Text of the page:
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The uncertain future of the traditional office

Updated: May 30, 2023


With the shift to exclusively at-home telework – or even home/traditional office hybrid work – the commercial real estate sector took a hit during the pandemic. While employees adapted their home spaces to double as workspaces and homeschool, commercial vacancies in urban centres across Canada were on the rise.



Now that concerns over the pandemic have settled, many employers are calling their teams back to the office, and the work environment we used to know is unlikely to look the same as it did before. That has led numerous companies to adopt telework policies and embrace virtual meetings as the new normal.


To remain competitive and retain talent, employers recognize that they need to offer flexibility – but what this flexibility means is variable depending on the organization and their employee’s needs.


The Future is here and there


The Southern Alberta Institute of Technology (SAIT) and RFS Energy set out to research the impacts of telework on the Alberta real estate industry, with funding from the Alberta Real Estate Foundation (AREF). What we have learned through our research is a trend towards a hybrid work environment where employees have the ability to work from home anywhere between one and four days per week.


As a result, commercial real estate is unlikely to bounce back to a pre-pandemic scenario of full time in the office. The future for many will be a hybrid of work from home and work away from home.


The trend is that demand for commercial office space is lower today than it was pre-pandemic and is likely to remain low; office vacancies are expected to rise by 5 percent by 2024. From a 2022 survey of major Canadian employers, the consulting firm Colliers found that on average 10 percent less space is now needed per employee than what was reported in early 2020.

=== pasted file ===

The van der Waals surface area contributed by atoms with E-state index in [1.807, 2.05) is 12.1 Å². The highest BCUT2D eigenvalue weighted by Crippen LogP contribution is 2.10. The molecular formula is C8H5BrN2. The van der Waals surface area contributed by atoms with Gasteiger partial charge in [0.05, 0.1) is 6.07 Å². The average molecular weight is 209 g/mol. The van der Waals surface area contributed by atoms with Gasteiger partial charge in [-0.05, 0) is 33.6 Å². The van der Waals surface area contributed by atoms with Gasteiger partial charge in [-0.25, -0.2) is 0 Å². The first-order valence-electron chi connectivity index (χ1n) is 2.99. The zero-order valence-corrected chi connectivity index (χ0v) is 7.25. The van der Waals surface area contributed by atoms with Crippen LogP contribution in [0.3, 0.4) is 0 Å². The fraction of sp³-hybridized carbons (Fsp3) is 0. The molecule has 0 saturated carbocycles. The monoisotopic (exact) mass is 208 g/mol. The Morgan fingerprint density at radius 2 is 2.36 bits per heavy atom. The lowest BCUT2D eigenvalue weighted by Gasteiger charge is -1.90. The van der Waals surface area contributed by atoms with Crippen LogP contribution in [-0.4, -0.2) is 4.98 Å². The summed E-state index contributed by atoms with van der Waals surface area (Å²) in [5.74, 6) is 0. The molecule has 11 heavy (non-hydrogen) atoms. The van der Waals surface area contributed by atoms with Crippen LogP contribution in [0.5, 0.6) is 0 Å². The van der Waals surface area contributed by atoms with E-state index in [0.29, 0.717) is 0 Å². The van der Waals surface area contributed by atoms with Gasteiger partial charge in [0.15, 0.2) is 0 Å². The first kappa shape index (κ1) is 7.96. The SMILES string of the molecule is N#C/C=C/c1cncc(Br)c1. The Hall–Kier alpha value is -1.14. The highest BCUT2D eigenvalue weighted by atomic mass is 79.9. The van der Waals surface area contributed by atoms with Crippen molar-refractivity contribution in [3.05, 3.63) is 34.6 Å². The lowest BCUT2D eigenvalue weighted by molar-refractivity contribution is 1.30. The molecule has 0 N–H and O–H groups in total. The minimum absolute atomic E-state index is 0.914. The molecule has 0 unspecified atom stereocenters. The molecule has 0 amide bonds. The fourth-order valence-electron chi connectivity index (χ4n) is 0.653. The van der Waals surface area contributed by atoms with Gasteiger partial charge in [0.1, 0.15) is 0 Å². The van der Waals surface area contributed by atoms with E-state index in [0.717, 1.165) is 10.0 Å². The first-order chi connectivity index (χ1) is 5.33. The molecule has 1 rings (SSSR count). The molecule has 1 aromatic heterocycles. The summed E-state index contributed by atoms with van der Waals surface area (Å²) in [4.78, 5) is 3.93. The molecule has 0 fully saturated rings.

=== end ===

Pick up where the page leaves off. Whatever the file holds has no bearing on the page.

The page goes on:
Some employers are viewing the growing prevalence of employees working remotely, whether part time or full time, as an opportunity to downsize their assets and reduce their operating costs. (As a result, some landlords are offering lower rental rates and more flexible leasing terms to attract or retain tenants.) Affordable housing advocates in turn argue that in cities with acute housing crunches, unused offices should be turned into affordable housing units.


New thinking, new opportunities


It isn’t all bad news for commercial real estate. Vacancy rates in urban office towers have spurred some building owners and renters to rethink how commercial space is used; they are seeing opportunities to transform former traditional offices into multi-residential spaces, distribution centres, labs or co-working spaces. Flexible workspaces – such as co-working spaces or short term leases – are likely to make up an increasing percentage of future office space needs.